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Why Moscow Opposed the Grexit

Greek Prime Minister Alexis Tsipras' first call outside the Hellenic Republic after the July 5 bailout referendum was to Russian President Vladimir Putin. He was looking for money. Just 1 billion euros ($1.8 billion) — a meager sum in comparison with Greece's total debt — from Russia in the form of short-term bonds or investments in future construction projects would have doubled the liquidity in the Greek banks.

Tsipras' call to the Kremlin was an attempt to show the Europeans that he had not exhausted all his options, and that he could turn elsewhere for financing. Even if Putin had only promised to invest in future Greek construction projects, it would have strengthened Greece's bargaining power at negotiations with the Europeans. Tsipras made a similar point at the St. Petersburg Economic Forum in June, saying that Greece was "unafraid of sailing in large seas, in new seas, in order to reach new and more secure ports."

So why didn't Putin throw Greece a lifeline? Because Putin understands democracy: Syriza was not in power six months ago, and thanks to free and fair elections, might be out of power six months from now. Putin promised former President Viktor Yanukovych's Ukraine — where elections were demonstrably less free — $15 billion. The Kremlin eventually doled out $3 billion, and is still trying to get its money back.

Indeed, Putin prefers not to give money to democratic countries unless he can get something tangible in return—like blocking EU sanctions, which Greece is incapable of doing. Russia only cares about a few specific things that Greece can offer. Russia would like to participate in privatizing DEPA (Greece's monopolistic state natural gas corporation) and buy the gas transportation system in order to sell gas directly to consumers throughout the country rather than at its borders. Unfortunately for the Kremlin, the EU's "Third Energy" package won't allow it.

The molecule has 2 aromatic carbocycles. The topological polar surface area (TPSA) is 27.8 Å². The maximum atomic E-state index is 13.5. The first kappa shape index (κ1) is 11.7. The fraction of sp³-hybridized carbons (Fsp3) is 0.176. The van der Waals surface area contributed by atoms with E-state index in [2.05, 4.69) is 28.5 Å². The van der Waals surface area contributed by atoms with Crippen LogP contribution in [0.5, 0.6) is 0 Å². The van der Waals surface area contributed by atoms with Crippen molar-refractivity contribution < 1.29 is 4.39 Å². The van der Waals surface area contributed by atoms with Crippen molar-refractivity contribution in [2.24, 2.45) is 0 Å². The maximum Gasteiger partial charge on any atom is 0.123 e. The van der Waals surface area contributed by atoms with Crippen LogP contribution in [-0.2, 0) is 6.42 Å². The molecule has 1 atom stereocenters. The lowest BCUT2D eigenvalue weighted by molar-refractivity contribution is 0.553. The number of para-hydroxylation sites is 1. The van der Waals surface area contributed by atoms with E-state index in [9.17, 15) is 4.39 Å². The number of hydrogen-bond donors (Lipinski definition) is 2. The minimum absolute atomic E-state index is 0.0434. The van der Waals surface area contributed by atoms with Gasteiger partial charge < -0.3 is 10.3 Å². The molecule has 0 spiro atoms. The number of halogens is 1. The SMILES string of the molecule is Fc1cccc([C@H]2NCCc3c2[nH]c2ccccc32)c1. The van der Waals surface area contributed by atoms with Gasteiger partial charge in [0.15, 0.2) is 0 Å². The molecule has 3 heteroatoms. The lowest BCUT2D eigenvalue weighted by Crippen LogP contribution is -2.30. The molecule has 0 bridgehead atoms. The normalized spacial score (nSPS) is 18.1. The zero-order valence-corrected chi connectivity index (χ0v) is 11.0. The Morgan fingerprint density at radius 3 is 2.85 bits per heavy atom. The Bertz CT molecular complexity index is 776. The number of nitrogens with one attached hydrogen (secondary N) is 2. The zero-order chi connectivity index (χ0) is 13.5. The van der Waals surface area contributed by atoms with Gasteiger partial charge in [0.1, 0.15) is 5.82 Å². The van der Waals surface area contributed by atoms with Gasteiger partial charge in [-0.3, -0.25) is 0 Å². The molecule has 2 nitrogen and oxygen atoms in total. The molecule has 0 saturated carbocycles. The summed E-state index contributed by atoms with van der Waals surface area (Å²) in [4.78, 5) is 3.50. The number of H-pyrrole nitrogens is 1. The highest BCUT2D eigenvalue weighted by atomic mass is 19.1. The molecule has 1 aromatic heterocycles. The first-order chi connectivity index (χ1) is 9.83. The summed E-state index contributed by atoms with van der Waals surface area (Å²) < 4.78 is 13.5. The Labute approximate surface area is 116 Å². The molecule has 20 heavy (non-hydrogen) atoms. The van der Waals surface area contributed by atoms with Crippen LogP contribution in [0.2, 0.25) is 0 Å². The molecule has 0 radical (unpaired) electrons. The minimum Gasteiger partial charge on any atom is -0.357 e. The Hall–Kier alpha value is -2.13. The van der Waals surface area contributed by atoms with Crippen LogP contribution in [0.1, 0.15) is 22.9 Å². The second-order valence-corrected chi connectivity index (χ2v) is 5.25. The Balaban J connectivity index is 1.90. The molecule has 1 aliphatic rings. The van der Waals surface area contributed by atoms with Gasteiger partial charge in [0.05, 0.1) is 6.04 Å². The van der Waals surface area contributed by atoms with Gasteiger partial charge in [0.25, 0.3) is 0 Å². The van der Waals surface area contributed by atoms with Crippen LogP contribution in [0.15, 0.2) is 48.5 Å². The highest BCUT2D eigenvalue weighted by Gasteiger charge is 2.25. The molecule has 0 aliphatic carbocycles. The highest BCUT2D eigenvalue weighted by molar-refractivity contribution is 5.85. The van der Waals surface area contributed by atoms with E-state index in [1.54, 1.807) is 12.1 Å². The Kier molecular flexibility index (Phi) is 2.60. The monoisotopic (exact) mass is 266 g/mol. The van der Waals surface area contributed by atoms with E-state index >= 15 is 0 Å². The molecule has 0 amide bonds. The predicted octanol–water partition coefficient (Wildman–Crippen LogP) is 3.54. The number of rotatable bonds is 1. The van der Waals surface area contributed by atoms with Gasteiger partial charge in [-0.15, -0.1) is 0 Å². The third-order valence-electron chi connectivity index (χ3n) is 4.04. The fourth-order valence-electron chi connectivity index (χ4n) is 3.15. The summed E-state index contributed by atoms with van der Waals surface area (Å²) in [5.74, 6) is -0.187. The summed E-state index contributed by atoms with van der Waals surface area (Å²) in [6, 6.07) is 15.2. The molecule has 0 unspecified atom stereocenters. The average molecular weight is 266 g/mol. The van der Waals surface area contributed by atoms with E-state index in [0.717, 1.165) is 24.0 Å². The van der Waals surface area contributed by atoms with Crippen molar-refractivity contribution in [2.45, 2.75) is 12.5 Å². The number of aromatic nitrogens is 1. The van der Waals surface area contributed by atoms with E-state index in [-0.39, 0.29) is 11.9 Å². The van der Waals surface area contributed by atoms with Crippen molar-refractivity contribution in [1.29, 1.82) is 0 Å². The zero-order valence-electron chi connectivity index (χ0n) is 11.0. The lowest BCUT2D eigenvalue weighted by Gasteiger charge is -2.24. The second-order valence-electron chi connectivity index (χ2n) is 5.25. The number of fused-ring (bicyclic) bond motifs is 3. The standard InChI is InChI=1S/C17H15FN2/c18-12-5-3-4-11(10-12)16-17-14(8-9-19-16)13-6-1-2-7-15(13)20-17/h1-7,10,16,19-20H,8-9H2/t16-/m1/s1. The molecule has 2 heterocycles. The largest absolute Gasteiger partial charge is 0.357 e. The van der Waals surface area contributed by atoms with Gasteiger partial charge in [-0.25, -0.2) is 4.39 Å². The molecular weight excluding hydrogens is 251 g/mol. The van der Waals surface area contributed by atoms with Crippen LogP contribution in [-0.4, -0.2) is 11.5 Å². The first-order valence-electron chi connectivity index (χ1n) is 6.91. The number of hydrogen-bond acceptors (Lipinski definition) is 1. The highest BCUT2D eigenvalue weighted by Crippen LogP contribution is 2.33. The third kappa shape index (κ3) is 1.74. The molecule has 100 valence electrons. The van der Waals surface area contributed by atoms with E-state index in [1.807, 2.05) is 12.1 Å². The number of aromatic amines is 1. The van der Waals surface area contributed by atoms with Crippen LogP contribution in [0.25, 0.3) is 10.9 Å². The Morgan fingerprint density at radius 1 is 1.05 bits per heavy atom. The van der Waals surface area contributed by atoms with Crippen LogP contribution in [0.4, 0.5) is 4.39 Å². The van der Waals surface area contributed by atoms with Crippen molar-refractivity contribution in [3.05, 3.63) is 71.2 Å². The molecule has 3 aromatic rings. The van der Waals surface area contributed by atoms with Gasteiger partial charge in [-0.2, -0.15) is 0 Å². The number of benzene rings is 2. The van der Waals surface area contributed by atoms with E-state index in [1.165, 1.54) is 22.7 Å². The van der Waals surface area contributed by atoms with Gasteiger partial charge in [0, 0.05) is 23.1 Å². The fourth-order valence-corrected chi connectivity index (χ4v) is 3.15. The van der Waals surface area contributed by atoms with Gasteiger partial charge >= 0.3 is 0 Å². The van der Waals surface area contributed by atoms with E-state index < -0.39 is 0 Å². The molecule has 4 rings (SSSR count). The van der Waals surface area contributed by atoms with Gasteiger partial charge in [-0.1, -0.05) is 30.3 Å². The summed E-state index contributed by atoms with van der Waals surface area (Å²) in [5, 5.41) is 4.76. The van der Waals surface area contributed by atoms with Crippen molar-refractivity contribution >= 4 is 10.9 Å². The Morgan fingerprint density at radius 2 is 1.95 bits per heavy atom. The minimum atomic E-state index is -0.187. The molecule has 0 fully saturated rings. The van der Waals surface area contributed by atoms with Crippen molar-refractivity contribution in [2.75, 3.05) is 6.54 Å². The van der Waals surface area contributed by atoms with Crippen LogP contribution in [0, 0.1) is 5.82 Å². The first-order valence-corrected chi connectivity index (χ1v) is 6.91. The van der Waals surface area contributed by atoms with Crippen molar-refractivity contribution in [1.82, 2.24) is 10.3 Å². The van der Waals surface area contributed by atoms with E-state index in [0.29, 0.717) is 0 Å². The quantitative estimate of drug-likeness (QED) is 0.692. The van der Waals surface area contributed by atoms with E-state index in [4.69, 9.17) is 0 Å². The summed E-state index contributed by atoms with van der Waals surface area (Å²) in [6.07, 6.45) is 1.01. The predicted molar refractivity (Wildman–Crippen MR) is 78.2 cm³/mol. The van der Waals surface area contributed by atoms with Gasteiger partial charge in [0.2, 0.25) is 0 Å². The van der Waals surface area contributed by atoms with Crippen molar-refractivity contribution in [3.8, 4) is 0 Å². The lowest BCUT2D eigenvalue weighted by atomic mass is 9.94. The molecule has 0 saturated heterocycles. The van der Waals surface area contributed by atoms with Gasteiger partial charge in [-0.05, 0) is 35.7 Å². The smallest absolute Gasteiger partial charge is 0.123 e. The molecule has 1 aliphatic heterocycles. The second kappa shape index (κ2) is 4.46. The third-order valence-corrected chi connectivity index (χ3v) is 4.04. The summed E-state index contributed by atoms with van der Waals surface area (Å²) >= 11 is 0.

One might expect Russia to delight at Grexit and the breakdown of the euro zone. But it hasn't really. Of course, Russia has benefitted politically from the Greek crisis: If the West is unable to bring order and prosperity to relatively affluent Greece, which has existed within Europe for 35 years, how can it promise to single-handedly bring order and prosperity to Ukraine, a much larger, poorer, and more chaotic nation?

Russian diplomats are always trying to exploit rifts and fissures in European unity, and to seize upon a weakness when they see one. Russia would prefer to have Greece as a friend within the EU so that it can use Athens as a lobbying and communication channel. From Russia's perspective, there are pros and cons to Greece's leaving and staying in the euro zone. If it leaves, Moscow gets an inexpensive country where even small investments could pay off big, and rigid European regulations are relaxed. Besides, the economic collapse would soon be followed by debt forgiveness and, likely, growth; no one will let Greece to turn into Zimbabwe, that's for sure.

If it stays, Russia will maintain its activities there, albeit with greater restrictions. It will benefit from working under the well-regulated legal framework of the Economic and Monetary Union, and collect revenue in a global reserve currency immediately. Moscow definitely doesn't want or need the collapse of the euro zone and the European economy: Russia still receives the better part of its export revenue from the EU. Anyone who was expecting a last-minute Russian move to bail out Greece and undermine Europe's negotiations with Athens was badly disappointed. Russia, like many other countries, is terrified of the disruption that Grexit might cause, but is happy to use the crisis to draw attention to the EU's shortcomings.

Alexander Baunov is senior associate editor-in-chief of Moscow Center. This is an abridged version of a comment that appeared on Carnegie's Eurasia Outlook blog.

The views expressed in opinion pieces do not necessarily reflect the position of The Moscow Times.

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